- The Washington Times - Wednesday, December 26, 2012

Growing up as the son of a Marine, Matt Hendricks heard about the value of living in a free country from his father, Doug. The Washington Capitals forward listened and believed it.

But it wasn’t until this month that it sunk in, when Hendricks spent a week visiting troops in Bahrain, Kyrgyzstan, Afghanistan and Germany as part of a USO Tour. Talking about the less-than-stellar living conditions with Sgt. Major Bryan B. Battaglia, Hendricks got the point.

“He just looked at me, and he said, ‘This shows you that freedom isn’t free. There’s a price to it.’” Hendricks recalled. “It’s hard to understand that. You see stuff on CNN and video on the Internet and pictures and things like that, but it doesn’t do it any respect until you’re actually there and witnessing it firsthand to see how incredible it is.”

Hendricks witnessed plenty during his weeklong trip alongside Washington Nationals pitchers Ross Detwiler and Craig Stammen, Chairman of the Joint Chiefs of Staff Gen. Martin Dempsey, singer Kellie Pickler and comedian Iliza Shlesinger. They landed on and took off from an aircraft carrier and flew in Black Hawk helicopters.

“We got to do a lot of things that you could cross off your bucket list,” Stammen said, “and then you also got to do a lot of things you felt like were a good service to the people overseas who can’t be home for Christmas.”

That struck a chord for Hendricks, even as an athlete who goes on road trips and has to be away from his wife, Kim, and young children, Gunner and Lennon, for long periods of time.

Getting to spend more time at home is a silver lining of the NHL lockout. Still, Kim Hendricks encouraged her husband to go on this trip, even though it meant going away just before the holidays.

“She thought it would be, obviously, a great opportunity and a life-changing opportunity,” Hendricks said. “And she wants our kids to look back on this trip and learn from it, see the importance in doing things like this.”

The Hendricks family is based in Minnesota, and Kim was the one who reached out to Defending the Blue Line, an organization that helps military families. It was through Defending the Blue Line that Matt Hendricks was asked to go on the USO Tour.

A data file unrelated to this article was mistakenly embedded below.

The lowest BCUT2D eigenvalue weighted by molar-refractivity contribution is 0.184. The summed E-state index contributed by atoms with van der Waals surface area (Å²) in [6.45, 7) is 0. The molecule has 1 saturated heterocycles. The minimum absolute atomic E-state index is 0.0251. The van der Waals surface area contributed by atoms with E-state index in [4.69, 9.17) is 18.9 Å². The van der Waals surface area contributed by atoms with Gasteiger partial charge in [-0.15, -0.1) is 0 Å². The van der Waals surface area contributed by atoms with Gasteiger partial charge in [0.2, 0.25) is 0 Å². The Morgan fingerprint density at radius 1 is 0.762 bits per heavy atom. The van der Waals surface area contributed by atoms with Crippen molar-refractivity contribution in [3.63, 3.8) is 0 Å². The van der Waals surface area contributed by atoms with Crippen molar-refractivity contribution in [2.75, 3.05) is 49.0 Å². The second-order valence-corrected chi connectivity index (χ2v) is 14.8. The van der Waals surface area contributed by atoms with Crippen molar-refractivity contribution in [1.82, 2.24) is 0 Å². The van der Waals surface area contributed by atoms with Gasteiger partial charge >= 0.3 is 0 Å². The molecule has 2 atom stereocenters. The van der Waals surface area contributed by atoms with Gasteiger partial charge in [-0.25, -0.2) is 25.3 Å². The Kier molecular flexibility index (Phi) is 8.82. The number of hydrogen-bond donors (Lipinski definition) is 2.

Naturally, one of his first calls was to his father.

“Like anybody does when you’re looking for guidance, you seek the person that’s given it to you throughout your life, and for me that was my dad. When this opportunity came, I asked him his take on it,” Hendricks said. “He said, ‘Other than raising your family, this might be one of the most important, life-changing things you can do.’”

As professional athletes, Hendricks, Detwiler and Stammen are used to signing autographs, but the ones they signed for military men and women meant more. They sat after USO shows for hours, signing for those in line.

“Just being able to talk to them, to shake everybody’s hand and say thank you and try to pump up the troops, we had a number of people come up to us and tell us how much that meant,” Detwiler said. “I don’t picture myself as a celebrity at all. … I felt like it was me just going over there saying thank you, but they were telling us, ‘You don’t know what it means to these guys to bring a little piece of America over here.’ It kind of rejuvenates them.”

Hendricks talked to an Army solider from Minnesota. Detwiler saw Mark Hankes, who he played summer baseball with during high school in St. Louis, and someone who had his mother as a teacher. Stammen ran into David Moss, who recognized the pitcher from a baseball camp he worked at in Ohio.

Moss was hospitalized at Landstuhl Regional Medical Center in Germany.

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